Weekly US coal production totaled an estimated 15.46 million st in the week that ended March 24, up 1.6% from the prior week and up 7.2% from the year-ago week, US Energy Information Administration data showed.
The Appalachian and Powder River basins saw slight increases in production, although these rises were somewhat offset by decreases in other basins. It was the third highest production estimate so far in 2018.
S&P Global Platts Analytics estimates utility stockpiles in the week that ended March 22 totaled 111.27 million st, up 0.8% from the week prior but down 32.5% compared with the same point in 2017.
Based on EIA estimates through the first 12 weeks of the year, annualized US coal production in 2018 would total 770.7 million st, flat compared with last year.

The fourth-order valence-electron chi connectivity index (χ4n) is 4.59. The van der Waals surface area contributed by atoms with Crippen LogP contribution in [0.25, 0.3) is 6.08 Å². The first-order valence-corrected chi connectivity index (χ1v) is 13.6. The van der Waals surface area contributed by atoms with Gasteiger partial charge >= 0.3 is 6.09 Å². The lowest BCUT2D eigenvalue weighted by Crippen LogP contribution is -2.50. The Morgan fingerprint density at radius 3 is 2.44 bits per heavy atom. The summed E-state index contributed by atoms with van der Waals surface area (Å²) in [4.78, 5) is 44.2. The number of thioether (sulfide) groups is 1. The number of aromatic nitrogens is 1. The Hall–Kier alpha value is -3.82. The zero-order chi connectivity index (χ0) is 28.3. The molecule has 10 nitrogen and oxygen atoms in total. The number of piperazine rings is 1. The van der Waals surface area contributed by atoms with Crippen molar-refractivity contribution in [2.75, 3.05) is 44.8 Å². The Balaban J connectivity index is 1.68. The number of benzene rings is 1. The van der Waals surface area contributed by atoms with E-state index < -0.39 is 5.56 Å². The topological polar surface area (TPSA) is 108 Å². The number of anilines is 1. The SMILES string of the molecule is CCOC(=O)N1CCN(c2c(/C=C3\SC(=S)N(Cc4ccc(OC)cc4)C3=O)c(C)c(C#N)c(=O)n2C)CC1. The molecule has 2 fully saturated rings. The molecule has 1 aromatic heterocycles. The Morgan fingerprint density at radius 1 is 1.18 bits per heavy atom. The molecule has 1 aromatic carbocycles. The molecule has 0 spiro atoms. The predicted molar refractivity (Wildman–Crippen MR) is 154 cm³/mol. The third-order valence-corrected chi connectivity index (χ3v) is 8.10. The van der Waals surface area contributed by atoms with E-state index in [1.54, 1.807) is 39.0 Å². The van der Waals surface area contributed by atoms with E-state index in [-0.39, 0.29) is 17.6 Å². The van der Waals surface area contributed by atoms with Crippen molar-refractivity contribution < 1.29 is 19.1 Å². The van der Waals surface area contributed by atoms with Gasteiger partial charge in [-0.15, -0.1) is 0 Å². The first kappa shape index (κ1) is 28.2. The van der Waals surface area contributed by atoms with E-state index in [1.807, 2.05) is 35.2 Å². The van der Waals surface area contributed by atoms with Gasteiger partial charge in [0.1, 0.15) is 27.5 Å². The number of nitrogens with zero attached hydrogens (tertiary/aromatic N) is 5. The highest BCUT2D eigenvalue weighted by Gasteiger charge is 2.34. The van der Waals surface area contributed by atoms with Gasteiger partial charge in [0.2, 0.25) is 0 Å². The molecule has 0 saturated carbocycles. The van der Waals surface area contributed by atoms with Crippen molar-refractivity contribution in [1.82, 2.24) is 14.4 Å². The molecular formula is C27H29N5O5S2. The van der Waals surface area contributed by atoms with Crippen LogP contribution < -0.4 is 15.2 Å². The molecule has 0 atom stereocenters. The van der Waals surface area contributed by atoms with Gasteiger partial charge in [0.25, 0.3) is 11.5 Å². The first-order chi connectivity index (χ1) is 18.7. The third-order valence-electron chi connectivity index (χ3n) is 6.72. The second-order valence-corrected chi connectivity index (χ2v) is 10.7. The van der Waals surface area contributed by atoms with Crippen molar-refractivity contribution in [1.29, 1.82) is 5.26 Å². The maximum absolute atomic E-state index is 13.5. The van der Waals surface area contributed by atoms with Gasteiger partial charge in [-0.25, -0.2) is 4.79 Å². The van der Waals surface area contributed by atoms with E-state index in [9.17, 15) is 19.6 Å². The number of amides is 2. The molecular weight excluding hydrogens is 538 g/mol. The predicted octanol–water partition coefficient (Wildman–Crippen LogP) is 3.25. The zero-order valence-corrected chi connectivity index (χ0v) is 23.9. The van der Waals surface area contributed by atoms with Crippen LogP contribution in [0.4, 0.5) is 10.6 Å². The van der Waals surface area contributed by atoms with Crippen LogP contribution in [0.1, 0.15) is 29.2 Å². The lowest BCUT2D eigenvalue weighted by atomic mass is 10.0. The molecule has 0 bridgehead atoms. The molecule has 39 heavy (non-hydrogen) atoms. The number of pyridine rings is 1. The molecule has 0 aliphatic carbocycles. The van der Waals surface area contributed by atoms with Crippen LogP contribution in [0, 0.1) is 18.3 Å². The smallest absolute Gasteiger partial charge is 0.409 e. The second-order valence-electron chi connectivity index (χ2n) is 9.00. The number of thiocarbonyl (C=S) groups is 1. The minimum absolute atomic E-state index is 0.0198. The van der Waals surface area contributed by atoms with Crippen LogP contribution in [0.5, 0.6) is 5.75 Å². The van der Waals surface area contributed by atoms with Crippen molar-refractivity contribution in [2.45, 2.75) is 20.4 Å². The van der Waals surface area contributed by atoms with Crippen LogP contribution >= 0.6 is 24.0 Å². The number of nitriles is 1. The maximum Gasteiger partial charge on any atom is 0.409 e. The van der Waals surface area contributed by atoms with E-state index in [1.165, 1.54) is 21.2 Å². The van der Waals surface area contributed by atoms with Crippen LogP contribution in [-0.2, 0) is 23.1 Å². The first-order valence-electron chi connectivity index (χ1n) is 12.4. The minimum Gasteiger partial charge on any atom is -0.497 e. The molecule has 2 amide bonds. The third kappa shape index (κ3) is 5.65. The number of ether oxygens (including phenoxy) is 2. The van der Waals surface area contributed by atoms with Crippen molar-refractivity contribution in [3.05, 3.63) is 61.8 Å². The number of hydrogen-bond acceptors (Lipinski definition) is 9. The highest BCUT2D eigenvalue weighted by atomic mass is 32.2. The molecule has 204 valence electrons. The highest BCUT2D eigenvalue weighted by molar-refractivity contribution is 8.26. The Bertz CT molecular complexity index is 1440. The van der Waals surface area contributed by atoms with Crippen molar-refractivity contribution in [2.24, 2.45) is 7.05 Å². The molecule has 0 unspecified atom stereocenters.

In the most recently concluded reporting week, coal production in Wyoming and Montana, which primarily consists of coal from the Powder River Basin, totaled an estimated 7.1 million st, up 3.4% compared with last week and 8.9% compared with the year-ago week.
On an annualized basis, coal production in Wyoming and Montana would total 346.1 million st, down 2.1% from last year.
In Central Appalachia, weekly coal production totaled an estimated 1.9 million st, down 1.6% from last week, but up 14.8% from last year. Annualized 2018 production would total 96.9 million st, up 8.1% from last year.
In Northern Appalachia, weekly coal production totaled an estimated 2.1 million st, up 1.1% from last week and 4.5% from the year-ago week. Annualized production would total 104.7 million st, up 0.4% from last year.
In the Illinois Basin, weekly coal production totaled an estimated 2.1 million st, down 0.7% from last week but up 2.8% from last year. Annualized production would total 105.2 million st, up 1.7% from 2018.